I didn't buy my own home until I was 31 yrs. I didn't travel outside of Canada for vacation until I was around 27 yrs. old. I just had no money, no sugar parents.  

None of us ever plan for any inheritance because we know at final stage of life, for my mother, we probably have to sell her house to cover nursing home costs, etc.  

The financial story seems to me slightly fishy....there's something I can't quite lay my finger on.  But even if hypothetical, it's worth thinking for a young person how they should plan financially.

 

 

 

 

 

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We were living in a cheap apartment, Wo46 was pregnant and working as a cashier for a grocery store and I was working the night shift. I think that we had $250 in the bank. 

I also worked part time at a motorcycle shop trying to save up a down payment on a house.

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I was working a factory job that I really liked. I had not met my wife yet. I had five motorcycles, a pickup truck, a convertible, and a hippy van. I was a Jesus freak (still am). The van was amazing, a 1965 Chevy cargo van forward control. It had belonged to a fruit company before I acquired it and converted it. I used the van with a motorcycle rack on the back to haul my bike to most races unless I was taking a friend who also raced then I took the pickup. 

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At 24 I moved from PA to MI for a job that ended up being a great career move.  I moved to a small city in W MI and it felt like the first three months were the longest 6 years of my life.  Then I met the future WoKzoo.  New job, new state, new girl all in the middle of my 24th year.

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29 minutes ago, Dirtyhip said:

I was a go getter.  Always have been that way.  Also, I have always been a saver.  In my early twenties I made some good decisions, and got hooked up with a company that saw my potential and allowed me to work my way up the ladder, and they offered me stock options, which I exercised.  Two years later, I closed and took on a large mortgage in the Bay Area. The loan officer was super sexist.  There were some questions about me being single, and not being married to a man.  They were concerned I could not handle it by myself, even though I qualified for it.  I wonder if those same kind of questions would get fired onto a single male professional.   I jumped through their hoops and got my house.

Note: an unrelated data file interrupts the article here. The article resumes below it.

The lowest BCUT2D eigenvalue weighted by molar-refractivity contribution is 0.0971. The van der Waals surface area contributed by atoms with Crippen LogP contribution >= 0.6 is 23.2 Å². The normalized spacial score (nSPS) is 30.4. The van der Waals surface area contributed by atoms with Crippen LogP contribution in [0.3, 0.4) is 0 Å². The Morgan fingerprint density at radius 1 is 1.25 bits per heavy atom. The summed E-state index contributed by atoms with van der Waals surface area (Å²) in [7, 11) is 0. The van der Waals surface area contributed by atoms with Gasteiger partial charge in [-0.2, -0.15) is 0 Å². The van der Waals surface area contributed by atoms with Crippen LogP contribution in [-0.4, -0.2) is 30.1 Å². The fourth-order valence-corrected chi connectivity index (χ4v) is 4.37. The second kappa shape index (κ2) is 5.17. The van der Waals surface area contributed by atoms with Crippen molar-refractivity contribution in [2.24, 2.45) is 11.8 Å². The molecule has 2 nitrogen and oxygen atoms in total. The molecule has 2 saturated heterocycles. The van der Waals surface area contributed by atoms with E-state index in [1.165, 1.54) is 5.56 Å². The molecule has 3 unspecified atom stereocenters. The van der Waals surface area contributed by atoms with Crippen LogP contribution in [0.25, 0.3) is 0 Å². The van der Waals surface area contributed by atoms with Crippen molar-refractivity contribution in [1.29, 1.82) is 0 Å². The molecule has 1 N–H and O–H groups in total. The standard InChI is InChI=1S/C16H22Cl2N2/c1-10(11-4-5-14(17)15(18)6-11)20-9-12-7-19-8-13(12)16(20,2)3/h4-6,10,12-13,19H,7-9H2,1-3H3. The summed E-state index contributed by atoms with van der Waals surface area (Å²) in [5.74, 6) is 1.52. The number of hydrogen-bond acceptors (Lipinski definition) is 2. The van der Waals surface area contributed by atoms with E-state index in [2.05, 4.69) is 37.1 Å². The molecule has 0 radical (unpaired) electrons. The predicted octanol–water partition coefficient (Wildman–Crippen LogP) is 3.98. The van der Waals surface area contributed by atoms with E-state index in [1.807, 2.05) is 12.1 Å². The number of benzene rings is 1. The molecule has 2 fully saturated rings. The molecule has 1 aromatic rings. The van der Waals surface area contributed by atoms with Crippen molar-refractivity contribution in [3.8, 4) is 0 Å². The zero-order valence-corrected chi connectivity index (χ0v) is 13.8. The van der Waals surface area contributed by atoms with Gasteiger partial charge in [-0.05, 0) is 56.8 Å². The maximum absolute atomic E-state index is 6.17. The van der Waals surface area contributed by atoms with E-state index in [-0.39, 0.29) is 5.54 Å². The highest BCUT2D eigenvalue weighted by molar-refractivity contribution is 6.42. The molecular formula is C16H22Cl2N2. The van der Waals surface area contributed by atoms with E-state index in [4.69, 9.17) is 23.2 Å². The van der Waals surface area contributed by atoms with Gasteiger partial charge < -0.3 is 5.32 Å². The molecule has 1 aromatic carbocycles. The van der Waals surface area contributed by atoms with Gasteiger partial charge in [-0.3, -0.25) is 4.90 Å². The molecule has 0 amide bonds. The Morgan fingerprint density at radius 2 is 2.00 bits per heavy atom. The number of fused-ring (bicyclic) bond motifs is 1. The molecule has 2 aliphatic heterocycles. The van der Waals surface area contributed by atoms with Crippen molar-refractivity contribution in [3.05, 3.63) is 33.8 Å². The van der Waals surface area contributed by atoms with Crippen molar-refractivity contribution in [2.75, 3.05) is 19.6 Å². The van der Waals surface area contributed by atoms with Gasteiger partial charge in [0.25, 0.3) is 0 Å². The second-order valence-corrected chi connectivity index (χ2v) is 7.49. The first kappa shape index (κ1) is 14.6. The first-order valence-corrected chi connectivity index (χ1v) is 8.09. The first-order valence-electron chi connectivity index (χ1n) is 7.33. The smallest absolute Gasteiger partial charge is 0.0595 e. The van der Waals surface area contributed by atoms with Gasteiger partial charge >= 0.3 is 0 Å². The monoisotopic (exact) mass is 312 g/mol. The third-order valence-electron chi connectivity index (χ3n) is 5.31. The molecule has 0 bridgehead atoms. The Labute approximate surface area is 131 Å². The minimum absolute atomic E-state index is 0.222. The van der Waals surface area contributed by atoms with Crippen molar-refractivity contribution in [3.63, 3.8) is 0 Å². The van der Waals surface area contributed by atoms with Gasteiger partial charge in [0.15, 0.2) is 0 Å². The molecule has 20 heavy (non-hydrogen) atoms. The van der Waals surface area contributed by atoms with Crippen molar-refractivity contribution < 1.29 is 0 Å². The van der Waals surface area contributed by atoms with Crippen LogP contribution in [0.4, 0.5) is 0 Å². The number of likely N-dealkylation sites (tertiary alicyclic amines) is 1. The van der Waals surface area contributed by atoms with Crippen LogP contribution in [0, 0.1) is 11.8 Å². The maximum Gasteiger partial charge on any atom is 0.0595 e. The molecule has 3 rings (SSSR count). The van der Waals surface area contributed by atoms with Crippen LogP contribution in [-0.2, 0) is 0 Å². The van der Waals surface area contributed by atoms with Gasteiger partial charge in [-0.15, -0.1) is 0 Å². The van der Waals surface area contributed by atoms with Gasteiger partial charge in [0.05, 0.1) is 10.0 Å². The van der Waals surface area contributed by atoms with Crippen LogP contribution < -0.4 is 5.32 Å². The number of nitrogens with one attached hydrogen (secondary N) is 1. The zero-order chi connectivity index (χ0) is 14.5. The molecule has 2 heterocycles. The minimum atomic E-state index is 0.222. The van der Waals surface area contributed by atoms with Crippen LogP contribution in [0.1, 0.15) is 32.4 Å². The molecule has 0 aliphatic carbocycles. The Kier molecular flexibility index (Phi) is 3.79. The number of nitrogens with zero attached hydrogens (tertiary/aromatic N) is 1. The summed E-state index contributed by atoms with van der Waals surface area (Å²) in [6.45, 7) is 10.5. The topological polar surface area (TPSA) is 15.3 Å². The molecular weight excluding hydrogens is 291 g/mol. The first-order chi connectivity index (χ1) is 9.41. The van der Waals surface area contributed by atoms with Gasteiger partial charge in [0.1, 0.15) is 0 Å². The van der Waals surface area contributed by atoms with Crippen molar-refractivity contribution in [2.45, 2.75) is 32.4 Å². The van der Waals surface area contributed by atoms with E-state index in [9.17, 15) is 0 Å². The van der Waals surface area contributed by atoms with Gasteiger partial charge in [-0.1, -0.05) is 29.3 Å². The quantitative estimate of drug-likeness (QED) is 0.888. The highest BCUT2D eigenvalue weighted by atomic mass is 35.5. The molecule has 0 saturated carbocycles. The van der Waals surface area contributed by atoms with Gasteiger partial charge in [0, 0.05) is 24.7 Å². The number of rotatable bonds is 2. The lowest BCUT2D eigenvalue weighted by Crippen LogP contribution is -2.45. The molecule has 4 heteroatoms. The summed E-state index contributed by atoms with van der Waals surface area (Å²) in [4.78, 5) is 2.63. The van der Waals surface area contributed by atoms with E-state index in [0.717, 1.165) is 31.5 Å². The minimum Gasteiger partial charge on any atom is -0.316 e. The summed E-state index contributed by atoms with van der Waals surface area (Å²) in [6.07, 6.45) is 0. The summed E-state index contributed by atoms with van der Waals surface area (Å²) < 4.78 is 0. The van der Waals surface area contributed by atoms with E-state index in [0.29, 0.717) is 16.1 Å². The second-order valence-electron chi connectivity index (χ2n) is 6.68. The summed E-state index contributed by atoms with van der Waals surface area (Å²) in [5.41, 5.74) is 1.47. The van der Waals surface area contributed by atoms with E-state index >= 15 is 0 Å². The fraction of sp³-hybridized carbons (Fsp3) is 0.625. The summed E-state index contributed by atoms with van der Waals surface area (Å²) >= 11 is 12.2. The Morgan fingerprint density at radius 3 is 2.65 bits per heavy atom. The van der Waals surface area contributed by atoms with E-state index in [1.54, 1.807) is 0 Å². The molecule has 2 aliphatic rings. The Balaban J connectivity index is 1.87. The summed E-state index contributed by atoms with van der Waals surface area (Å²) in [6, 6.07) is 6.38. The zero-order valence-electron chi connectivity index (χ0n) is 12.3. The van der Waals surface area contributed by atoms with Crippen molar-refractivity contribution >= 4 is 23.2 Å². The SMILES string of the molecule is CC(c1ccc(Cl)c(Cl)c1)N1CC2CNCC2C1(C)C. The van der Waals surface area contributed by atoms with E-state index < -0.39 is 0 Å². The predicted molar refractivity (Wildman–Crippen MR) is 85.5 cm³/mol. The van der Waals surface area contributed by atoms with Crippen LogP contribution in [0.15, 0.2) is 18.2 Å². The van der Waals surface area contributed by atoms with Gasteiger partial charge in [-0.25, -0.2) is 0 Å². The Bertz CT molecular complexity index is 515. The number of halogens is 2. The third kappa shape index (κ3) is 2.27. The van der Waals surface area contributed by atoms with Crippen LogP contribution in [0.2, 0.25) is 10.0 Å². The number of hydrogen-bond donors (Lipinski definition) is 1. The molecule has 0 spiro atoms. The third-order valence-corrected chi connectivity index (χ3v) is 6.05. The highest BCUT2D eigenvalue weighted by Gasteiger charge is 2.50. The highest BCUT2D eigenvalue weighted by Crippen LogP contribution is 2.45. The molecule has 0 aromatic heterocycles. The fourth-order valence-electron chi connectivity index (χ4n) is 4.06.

When I wasn't tearing carpet out of the home and painting, I was enjoying life.  I climbed Mt Shasta that year,  It was a very difficult glacier climb and hike.  

24 years old were fond memories.

While it may be that as women, when one doesn't choose to have children, the journey of being a parent and dealing with a mortgage (and sometimes also college/university education at same time) is just as tough..as climbing the mountain or biking a long touring trip. (I think of a mother breastfeeding often at night....there is a physical demand while her body is also still recovering from giving birth,etc.).